Carr’s Oyster Bar Restaurant & Lounge
Stanley Bridge Wharf, Route 6
Stanley Bridge, PEI
Traveling without an itinerary is my favorite way to travel; however, there occasionally comes a time when you’re stuck trying to find accommodations in the dead of night, or trying to find something to eat with no idea where to go.
The latter was the case on this particular day, as we were exploring the western coast of PEI. As it was off-season for tourists – we were having a hard time finding a restaurant which was still open, when we stumbled upon Carr’s.
Perched next to Stanley Bridge Harbour, the view of the boats and dock are framed beautifully from within the restaurant. The shucking station is the first thing you see when entering the premises – where staff were busy prying open fresh shellfish.
The “George Carr Special” are Malpeque Oysters on the half-shell, pulled from their oyster beds on the Stanley River. Expertly shucked and served on a bed of ice, the Large Choice (pictured here) sold for $2.50/ea. while the Small Choice were $1.65/ea.
Amazing, Phenomenal, Glorious – there just isn’t a word to describe these. They were so good, that we drove back the next day for a second round (just under an hour, one-way from our hotel).
A closeup view – deep cup, no shell residue, and clear liquor. Length-wise, easily four inches long.
The Coconut Shrimp provided a nice bite, sweet and delicious. I’m going to go on a tangent here – as there is a question I’d like to ask. When shrimp are fried – I’m one of those people who will eat the entire thing (head to tail). Is it wrong that I actually LIKE to eat the tail?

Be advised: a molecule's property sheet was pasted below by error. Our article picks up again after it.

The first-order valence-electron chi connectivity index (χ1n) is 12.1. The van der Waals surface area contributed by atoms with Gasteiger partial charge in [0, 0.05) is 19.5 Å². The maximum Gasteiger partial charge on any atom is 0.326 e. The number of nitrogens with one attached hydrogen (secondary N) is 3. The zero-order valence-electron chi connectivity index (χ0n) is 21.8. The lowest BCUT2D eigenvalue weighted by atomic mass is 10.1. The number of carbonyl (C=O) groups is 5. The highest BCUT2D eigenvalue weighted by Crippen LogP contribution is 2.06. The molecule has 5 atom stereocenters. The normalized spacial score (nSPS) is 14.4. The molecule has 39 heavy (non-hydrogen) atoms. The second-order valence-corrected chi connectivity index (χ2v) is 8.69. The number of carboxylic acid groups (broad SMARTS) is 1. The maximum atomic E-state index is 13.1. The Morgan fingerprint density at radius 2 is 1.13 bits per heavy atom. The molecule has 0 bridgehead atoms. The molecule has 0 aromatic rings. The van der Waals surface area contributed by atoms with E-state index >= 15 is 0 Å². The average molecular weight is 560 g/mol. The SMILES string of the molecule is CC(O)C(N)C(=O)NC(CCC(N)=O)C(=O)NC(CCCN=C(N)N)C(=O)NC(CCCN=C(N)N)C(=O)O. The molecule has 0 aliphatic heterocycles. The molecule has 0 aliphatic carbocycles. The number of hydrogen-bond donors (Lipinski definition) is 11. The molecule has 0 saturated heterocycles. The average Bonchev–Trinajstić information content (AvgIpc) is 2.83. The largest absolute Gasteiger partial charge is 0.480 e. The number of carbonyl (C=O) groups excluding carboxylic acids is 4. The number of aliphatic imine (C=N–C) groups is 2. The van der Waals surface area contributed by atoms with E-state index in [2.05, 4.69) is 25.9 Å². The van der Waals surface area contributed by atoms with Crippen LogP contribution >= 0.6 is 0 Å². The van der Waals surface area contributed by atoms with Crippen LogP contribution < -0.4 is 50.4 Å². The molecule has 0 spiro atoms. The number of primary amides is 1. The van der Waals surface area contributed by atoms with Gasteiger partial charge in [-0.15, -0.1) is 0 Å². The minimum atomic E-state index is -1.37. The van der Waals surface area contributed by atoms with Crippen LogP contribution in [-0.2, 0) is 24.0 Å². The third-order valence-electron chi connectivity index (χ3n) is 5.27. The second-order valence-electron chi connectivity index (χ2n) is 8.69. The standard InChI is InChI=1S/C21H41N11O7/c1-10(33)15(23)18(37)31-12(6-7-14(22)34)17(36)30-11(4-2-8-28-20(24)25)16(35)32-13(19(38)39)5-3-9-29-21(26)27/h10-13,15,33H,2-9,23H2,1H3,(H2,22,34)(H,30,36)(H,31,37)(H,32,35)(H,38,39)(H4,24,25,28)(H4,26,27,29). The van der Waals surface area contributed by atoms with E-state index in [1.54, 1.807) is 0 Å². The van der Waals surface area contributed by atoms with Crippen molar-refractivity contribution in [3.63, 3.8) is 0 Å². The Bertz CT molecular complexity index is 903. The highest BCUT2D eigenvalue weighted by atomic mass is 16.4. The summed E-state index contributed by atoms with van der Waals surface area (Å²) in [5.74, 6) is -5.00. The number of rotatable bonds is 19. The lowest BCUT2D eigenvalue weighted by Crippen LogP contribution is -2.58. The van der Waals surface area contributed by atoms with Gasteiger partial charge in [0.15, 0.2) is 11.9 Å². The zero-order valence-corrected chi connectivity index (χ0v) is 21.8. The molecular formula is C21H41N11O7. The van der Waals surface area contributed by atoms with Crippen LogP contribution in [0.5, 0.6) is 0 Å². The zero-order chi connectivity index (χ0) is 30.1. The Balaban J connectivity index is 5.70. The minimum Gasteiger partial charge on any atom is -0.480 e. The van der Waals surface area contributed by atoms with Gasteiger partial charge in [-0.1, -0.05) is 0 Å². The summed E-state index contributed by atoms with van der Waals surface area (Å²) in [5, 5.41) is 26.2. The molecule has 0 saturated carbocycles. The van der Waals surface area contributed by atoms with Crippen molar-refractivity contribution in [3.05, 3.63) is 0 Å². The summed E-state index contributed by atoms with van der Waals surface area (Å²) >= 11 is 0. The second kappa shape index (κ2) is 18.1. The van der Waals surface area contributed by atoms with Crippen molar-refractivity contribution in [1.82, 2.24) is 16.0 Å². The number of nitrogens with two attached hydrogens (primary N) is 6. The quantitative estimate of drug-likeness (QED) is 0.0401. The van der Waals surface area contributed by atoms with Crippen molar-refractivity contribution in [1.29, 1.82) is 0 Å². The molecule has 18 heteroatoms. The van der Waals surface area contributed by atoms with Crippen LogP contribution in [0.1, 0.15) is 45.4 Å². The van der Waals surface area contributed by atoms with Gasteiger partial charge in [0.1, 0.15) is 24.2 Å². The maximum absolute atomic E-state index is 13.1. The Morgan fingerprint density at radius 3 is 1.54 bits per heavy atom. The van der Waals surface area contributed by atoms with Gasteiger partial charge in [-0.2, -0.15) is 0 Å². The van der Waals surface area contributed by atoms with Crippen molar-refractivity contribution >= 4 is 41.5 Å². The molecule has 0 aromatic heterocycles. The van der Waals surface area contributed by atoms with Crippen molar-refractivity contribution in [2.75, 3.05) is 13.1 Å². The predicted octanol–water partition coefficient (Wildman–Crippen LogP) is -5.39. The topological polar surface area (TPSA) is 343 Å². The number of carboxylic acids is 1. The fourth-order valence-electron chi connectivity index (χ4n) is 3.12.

Speaking of tails, we all know that lobster tails are where the money is made – so there is a lot of appendage meat which has to go somewhere. However, I just don’t get the lobster roll. The subtle flavours just seem to get lost in the bread. Maybe there is a master baker out there who could make this work – but unfortunately this was not it.
I did appreciate how Carr’s serves the lobster undressed, leaving their homemade mayo on the side, but in the end – I found myself picking at the lobster as-is.
Also listed under the “George Carr Special” are Quahaugs. Also known as littleneck clams, the staff were more than happy to bring us over to the shucking station to show them off, explain its habitat and even how to properly shuck them. I was offered to try one as-is, and gladly accepted. Much chewier and saltier than the oyster, but still exceptional. She recommended to try them lightly baked with their spicy tomato sauce and cheese – which I thoroughly enjoyed!
I’m sorry – but I have no words which can do these any justice.